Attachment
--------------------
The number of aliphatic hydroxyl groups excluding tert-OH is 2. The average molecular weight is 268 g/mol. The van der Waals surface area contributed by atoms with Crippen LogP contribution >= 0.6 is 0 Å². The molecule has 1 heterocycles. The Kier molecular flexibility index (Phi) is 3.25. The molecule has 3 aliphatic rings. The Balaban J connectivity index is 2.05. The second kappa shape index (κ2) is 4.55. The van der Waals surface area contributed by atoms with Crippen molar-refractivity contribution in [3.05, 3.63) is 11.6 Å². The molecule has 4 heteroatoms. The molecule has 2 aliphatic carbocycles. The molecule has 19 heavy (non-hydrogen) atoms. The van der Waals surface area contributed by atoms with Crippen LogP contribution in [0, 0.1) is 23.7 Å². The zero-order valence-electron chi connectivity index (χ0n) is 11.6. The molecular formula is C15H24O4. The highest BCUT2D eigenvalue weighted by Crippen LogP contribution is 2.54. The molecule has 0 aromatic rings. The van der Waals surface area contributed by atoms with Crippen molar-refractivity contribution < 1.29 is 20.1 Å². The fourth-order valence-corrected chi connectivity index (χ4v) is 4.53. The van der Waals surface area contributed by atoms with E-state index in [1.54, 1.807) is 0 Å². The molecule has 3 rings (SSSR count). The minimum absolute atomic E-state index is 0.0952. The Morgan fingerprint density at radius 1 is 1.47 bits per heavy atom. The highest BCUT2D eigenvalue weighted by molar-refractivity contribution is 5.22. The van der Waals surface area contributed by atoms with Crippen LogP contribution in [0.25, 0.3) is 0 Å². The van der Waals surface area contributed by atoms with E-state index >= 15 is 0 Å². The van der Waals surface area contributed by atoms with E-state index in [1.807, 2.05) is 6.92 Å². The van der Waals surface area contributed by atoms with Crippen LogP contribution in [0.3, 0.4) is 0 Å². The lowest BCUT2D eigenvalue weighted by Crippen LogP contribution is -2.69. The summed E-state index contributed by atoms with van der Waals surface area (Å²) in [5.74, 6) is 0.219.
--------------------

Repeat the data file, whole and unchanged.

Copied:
The number of aliphatic hydroxyl groups excluding tert-OH is 2. The average molecular weight is 268 g/mol. The van der Waals surface area contributed by atoms with Crippen LogP contribution >= 0.6 is 0 Å². The molecule has 1 heterocycles. The Kier molecular flexibility index (Phi) is 3.25. The molecule has 3 aliphatic rings. The Balaban J connectivity index is 2.05. The second kappa shape index (κ2) is 4.55. The van der Waals surface area contributed by atoms with Crippen molar-refractivity contribution in [3.05, 3.63) is 11.6 Å². The molecule has 4 heteroatoms. The molecule has 2 aliphatic carbocycles. The molecule has 19 heavy (non-hydrogen) atoms. The van der Waals surface area contributed by atoms with Crippen LogP contribution in [0, 0.1) is 23.7 Å². The zero-order valence-electron chi connectivity index (χ0n) is 11.6. The molecular formula is C15H24O4. The highest BCUT2D eigenvalue weighted by Crippen LogP contribution is 2.54. The molecule has 0 aromatic rings. The van der Waals surface area contributed by atoms with Crippen molar-refractivity contribution < 1.29 is 20.1 Å². The fourth-order valence-corrected chi connectivity index (χ4v) is 4.53. The van der Waals surface area contributed by atoms with E-state index in [1.54, 1.807) is 0 Å². The molecule has 3 rings (SSSR count). The minimum absolute atomic E-state index is 0.0952. The Morgan fingerprint density at radius 1 is 1.47 bits per heavy atom. The highest BCUT2D eigenvalue weighted by molar-refractivity contribution is 5.22. The van der Waals surface area contributed by atoms with Crippen LogP contribution in [0.25, 0.3) is 0 Å². The van der Waals surface area contributed by atoms with E-state index >= 15 is 0 Å². The van der Waals surface area contributed by atoms with E-state index in [1.807, 2.05) is 6.92 Å². The van der Waals surface area contributed by atoms with Crippen LogP contribution in [0.3, 0.4) is 0 Å². The lowest BCUT2D eigenvalue weighted by Crippen LogP contribution is -2.69. The summed E-state index contributed by atoms with van der Waals surface area (Å²) in [5.74, 6) is 0.219.